• 4Mar

    AI is making CAPTCHA increasingly cruel for disabled users

    In this article, Robin Christoperson from Ability Net, explains why improvements in AI and developments of CAPTCHA, (an acronym for “completely automated public Turing test to tell computers and humans apart”) mean disabled people may be disadvantaged.

    Robin states that “At the very heart of inclusive design is the ability to translate content from one format into another. For example, if a blind person can’t see text on-screen, it should allow the ability to be converted into speech (that’s how I’m writing this article). If someone can’t easily read a certain text size or font style or in certain colours, then it should allow for resizing or the changing of fonts and colours – this is all basic stuff that most websites accommodate quite well. Images should be clear and their subject easy to understand – and they should include a text description for those who can’t see it at all. Audio should be clear. All aspects of ‘Web Accessibility 101’.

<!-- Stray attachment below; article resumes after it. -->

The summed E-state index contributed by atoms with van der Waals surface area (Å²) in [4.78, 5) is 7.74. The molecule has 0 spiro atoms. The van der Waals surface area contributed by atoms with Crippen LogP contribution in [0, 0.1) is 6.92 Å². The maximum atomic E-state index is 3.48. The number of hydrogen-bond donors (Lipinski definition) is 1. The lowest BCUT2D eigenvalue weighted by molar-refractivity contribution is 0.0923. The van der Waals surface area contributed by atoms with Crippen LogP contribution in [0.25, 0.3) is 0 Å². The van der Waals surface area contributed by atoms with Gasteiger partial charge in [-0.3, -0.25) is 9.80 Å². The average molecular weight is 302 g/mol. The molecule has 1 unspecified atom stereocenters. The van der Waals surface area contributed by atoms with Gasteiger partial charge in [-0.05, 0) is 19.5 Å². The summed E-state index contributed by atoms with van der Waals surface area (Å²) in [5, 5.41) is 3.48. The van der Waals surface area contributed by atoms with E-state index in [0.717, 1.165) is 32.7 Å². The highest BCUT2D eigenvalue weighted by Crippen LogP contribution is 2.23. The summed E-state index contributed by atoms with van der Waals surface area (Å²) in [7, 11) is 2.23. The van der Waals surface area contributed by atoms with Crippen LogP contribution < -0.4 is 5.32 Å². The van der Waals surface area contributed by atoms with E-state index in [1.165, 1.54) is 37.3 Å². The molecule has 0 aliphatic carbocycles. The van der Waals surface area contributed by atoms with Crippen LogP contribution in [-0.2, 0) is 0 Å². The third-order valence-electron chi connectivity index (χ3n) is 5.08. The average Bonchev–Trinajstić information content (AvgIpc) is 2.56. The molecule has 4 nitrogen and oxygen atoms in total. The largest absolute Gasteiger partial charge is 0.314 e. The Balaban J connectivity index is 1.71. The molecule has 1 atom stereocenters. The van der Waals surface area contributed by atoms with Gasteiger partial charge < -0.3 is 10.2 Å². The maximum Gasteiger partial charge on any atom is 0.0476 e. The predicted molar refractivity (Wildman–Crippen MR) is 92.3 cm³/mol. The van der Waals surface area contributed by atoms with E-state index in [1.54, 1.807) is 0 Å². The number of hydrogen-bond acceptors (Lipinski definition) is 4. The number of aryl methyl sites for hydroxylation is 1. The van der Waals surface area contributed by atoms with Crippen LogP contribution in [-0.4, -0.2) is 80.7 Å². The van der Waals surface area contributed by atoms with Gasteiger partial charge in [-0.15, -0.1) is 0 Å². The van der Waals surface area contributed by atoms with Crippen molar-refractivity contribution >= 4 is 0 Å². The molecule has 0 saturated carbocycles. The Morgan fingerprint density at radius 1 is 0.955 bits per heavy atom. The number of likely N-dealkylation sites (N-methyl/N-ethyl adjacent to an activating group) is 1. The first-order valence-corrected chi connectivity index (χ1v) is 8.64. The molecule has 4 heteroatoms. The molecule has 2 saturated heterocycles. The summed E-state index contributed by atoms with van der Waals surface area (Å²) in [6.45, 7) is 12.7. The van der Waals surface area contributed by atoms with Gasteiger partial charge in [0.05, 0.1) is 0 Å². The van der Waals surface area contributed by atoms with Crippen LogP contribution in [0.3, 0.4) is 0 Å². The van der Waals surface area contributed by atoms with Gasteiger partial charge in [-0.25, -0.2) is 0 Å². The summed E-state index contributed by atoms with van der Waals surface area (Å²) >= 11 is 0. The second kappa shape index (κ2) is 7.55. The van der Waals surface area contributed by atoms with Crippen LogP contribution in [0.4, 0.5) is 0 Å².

The whole point of CAPTCHA challenges is to allow for none of these.”